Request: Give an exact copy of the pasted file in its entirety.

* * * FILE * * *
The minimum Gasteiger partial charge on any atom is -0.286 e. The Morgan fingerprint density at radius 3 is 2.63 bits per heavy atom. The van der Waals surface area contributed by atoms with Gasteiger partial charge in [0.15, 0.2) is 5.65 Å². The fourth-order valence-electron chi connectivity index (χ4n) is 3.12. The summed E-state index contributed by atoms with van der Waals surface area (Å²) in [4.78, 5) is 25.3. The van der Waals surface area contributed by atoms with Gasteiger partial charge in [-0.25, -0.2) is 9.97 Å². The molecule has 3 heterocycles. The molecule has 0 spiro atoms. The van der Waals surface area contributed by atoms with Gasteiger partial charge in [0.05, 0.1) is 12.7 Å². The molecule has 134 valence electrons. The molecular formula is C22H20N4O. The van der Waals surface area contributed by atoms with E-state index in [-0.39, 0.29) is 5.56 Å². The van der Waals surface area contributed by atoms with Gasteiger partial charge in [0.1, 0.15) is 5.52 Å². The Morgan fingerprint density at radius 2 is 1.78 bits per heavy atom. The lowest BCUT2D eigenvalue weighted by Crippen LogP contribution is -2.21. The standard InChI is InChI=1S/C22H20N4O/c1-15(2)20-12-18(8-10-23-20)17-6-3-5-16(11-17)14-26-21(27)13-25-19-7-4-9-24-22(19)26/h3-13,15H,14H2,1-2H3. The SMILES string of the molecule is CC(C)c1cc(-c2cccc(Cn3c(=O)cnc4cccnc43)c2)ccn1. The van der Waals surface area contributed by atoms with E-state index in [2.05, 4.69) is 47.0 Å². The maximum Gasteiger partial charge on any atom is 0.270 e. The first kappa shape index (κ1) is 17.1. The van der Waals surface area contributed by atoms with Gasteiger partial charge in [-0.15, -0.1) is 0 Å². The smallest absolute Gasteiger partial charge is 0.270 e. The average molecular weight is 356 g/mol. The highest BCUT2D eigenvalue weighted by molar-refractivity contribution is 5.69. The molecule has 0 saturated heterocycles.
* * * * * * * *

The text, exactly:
The minimum Gasteiger partial charge on any atom is -0.286 e. The Morgan fingerprint density at radius 3 is 2.63 bits per heavy atom. The van der Waals surface area contributed by atoms with Gasteiger partial charge in [0.15, 0.2) is 5.65 Å². The fourth-order valence-electron chi connectivity index (χ4n) is 3.12. The summed E-state index contributed by atoms with van der Waals surface area (Å²) in [4.78, 5) is 25.3. The van der Waals surface area contributed by atoms with Gasteiger partial charge in [-0.25, -0.2) is 9.97 Å². The molecule has 3 heterocycles. The molecule has 0 spiro atoms. The van der Waals surface area contributed by atoms with Gasteiger partial charge in [0.05, 0.1) is 12.7 Å². The molecule has 134 valence electrons. The molecular formula is C22H20N4O. The van der Waals surface area contributed by atoms with E-state index in [-0.39, 0.29) is 5.56 Å². The van der Waals surface area contributed by atoms with Gasteiger partial charge in [0.1, 0.15) is 5.52 Å². The Morgan fingerprint density at radius 2 is 1.78 bits per heavy atom. The lowest BCUT2D eigenvalue weighted by Crippen LogP contribution is -2.21. The standard InChI is InChI=1S/C22H20N4O/c1-15(2)20-12-18(8-10-23-20)17-6-3-5-16(11-17)14-26-21(27)13-25-19-7-4-9-24-22(19)26/h3-13,15H,14H2,1-2H3. The SMILES string of the molecule is CC(C)c1cc(-c2cccc(Cn3c(=O)cnc4cccnc43)c2)ccn1. The van der Waals surface area contributed by atoms with E-state index in [2.05, 4.69) is 47.0 Å². The maximum Gasteiger partial charge on any atom is 0.270 e. The first kappa shape index (κ1) is 17.1. The van der Waals surface area contributed by atoms with Gasteiger partial charge in [-0.15, -0.1) is 0 Å². The smallest absolute Gasteiger partial charge is 0.270 e. The average molecular weight is 356 g/mol. The highest BCUT2D eigenvalue weighted by molar-refractivity contribution is 5.69. The molecule has 0 saturated heterocycles.